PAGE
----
Drugbaron Blog

June 24, 2013 no comments

Positive publication bias IS harmful

DrugBaron was intrigued to see a paper published in PLOS One on June 20th entitled “Why selective publication of statistically significant results can be effective”.  After all, selective publication of positive results is one of the key phenomena that underpins the replicability crisis that afflicts science.  Could it really be that positive publication bias is a good thing?

The paper is based on a simulation, and nicely demonstrates that selectively publishing positive effects results in an increased risk of poorly replicatable findings (the so-called Proteus Phenomenon).  That much is uncontentious.

But they go on to show that, over time, the scientific record is more “content-rich” with a positive publication bias.  In this context, content-rich means that a smaller number of published studies are required to accurately estimate the “real” effect than would be the case if every study was published.  In other words a smaller scientific record is required to “know the truth” with positive publication bias than without.

This finding, it seems, justified their grand title.  “Effective”, according to the authors, therefore means that keeping the scientific record small and content-rich is the dominant goal for society.

That depends on your viewpoint.

For academic science, establishing truth eventually is all that matters.  Speed is not critical, and even if the first few papers on a topic turn out to be poorly replicatable, as long as the scientific records as a whole eventually yields the truth in some kind of grand meta-analysis then all is well with the world.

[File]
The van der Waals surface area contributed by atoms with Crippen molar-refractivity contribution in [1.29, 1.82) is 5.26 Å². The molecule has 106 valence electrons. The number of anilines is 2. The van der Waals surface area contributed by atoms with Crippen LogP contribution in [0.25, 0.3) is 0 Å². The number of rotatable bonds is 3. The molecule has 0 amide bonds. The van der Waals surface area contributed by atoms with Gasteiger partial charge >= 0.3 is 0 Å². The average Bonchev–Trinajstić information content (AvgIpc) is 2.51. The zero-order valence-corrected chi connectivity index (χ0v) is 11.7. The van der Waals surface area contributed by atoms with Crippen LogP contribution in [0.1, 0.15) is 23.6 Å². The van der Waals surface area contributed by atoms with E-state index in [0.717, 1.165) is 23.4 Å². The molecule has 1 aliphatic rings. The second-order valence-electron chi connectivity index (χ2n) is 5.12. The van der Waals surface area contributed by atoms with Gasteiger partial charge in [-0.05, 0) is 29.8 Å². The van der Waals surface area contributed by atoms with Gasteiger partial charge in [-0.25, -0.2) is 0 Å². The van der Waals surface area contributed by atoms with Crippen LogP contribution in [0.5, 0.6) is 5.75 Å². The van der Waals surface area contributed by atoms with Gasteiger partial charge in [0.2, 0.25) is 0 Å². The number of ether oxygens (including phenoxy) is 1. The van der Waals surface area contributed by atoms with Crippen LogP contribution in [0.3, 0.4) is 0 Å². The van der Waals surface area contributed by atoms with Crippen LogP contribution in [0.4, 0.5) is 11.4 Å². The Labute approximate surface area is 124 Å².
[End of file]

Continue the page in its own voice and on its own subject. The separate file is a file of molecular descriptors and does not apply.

And certainly historically, when the only way to find anything was to stand for hours in dusty libraries consulting large, musty leather-bound tomes, having a small content-rich scientific record was important (and indeed inevitable given the marginal cost of publishing in a pre-internet age).

But the world has changed.  Today, content can be filtered easily, millions of records searched, and related content grouped in a myriad of different ways.  Small and content-rich doesn’t carry the currency it did even a decade ago.

The relative harm of the Proteus Phenomenon also depends on the use to which the data is being put.  For the grand academic goal of establish truth eventually, a little early “fluctuation” in the conclusion doesn’t matter.  But for those scouring the frontiers of science for the next big thing (which VCs and pharma companies do all the time) the lack of replicability of the latest findings are VERY harmful.

Almost every exciting new finding that you pick up and play with turns out to be less bright and shiny than it initially appeared to be.  For many years, keen not to miss out on the latest, greatest science commercial players (whether large pharma, smaller biotechs or VCs) would grab new discoveries and build projects or even whole companies around them.  But too many times the key observations proved “fragile” – and much money was expended attempting to repeat the unreproducible.

Positive publication bias and the Proteus Phenomenon are largely, but not solely, to blame for these problems.  Fore-warned by even one negative replication study, these companies would have been much quicker to abandon their efforts when the initial studies failed to reproduce the published findings, saving dollars for the next attempt on something entirely different.

Understanding the degree of unreproducibility that accompanies most “first-in-class” observations would also have promoted reproducing the original observation to the first priority of every new project.  Until recently, it was common practice to start building the next storey from day one, rather than strengthening the foundations.

In this world, the world in which DrugBaron operates, the benefit of keeping the scientific record compact and content-rich is far out-weighed by the fragility of the early conclusions.  Positive publication bias is NOT effective, and papers like that of de Winter and Happee risk misleading the unwary.

Perhaps a better title for their paper would be “Why simulation studies can be misleading unless you are very clear about the criteria that determine a good outcome from a bad one”.

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